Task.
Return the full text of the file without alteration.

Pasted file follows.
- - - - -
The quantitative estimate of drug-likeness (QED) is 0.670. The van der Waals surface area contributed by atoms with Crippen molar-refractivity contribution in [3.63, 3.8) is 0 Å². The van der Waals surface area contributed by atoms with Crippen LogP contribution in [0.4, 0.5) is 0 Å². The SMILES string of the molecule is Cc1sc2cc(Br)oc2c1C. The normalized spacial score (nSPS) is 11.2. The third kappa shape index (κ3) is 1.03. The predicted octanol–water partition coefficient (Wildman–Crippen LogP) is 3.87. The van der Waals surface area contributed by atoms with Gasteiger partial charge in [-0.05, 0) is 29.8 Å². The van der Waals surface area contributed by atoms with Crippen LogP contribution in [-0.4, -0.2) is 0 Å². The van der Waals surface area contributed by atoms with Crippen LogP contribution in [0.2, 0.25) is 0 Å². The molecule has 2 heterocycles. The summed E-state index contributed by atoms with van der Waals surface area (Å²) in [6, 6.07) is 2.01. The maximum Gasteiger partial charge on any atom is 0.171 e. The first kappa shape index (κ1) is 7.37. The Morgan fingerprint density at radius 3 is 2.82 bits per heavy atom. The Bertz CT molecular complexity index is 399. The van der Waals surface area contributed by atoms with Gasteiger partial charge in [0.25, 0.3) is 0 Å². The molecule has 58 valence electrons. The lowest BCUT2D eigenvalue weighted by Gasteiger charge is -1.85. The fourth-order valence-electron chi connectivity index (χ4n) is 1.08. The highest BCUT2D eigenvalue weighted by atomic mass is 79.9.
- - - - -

The quantitative estimate of drug-likeness (QED) is 0.670. The van der Waals surface area contributed by atoms with Crippen molar-refractivity contribution in [3.63, 3.8) is 0 Å². The van der Waals surface area contributed by atoms with Crippen LogP contribution in [0.4, 0.5) is 0 Å². The SMILES string of the molecule is Cc1sc2cc(Br)oc2c1C. The normalized spacial score (nSPS) is 11.2. The third kappa shape index (κ3) is 1.03. The predicted octanol–water partition coefficient (Wildman–Crippen LogP) is 3.87. The van der Waals surface area contributed by atoms with Gasteiger partial charge in [-0.05, 0) is 29.8 Å². The van der Waals surface area contributed by atoms with Crippen LogP contribution in [-0.4, -0.2) is 0 Å². The van der Waals surface area contributed by atoms with Crippen LogP contribution in [0.2, 0.25) is 0 Å². The molecule has 2 heterocycles. The summed E-state index contributed by atoms with van der Waals surface area (Å²) in [6, 6.07) is 2.01. The maximum Gasteiger partial charge on any atom is 0.171 e. The first kappa shape index (κ1) is 7.37. The Morgan fingerprint density at radius 3 is 2.82 bits per heavy atom. The Bertz CT molecular complexity index is 399. The van der Waals surface area contributed by atoms with Gasteiger partial charge in [0.25, 0.3) is 0 Å². The molecule has 58 valence electrons. The lowest BCUT2D eigenvalue weighted by Gasteiger charge is -1.85. The fourth-order valence-electron chi connectivity index (χ4n) is 1.08. The highest BCUT2D eigenvalue weighted by atomic mass is 79.9.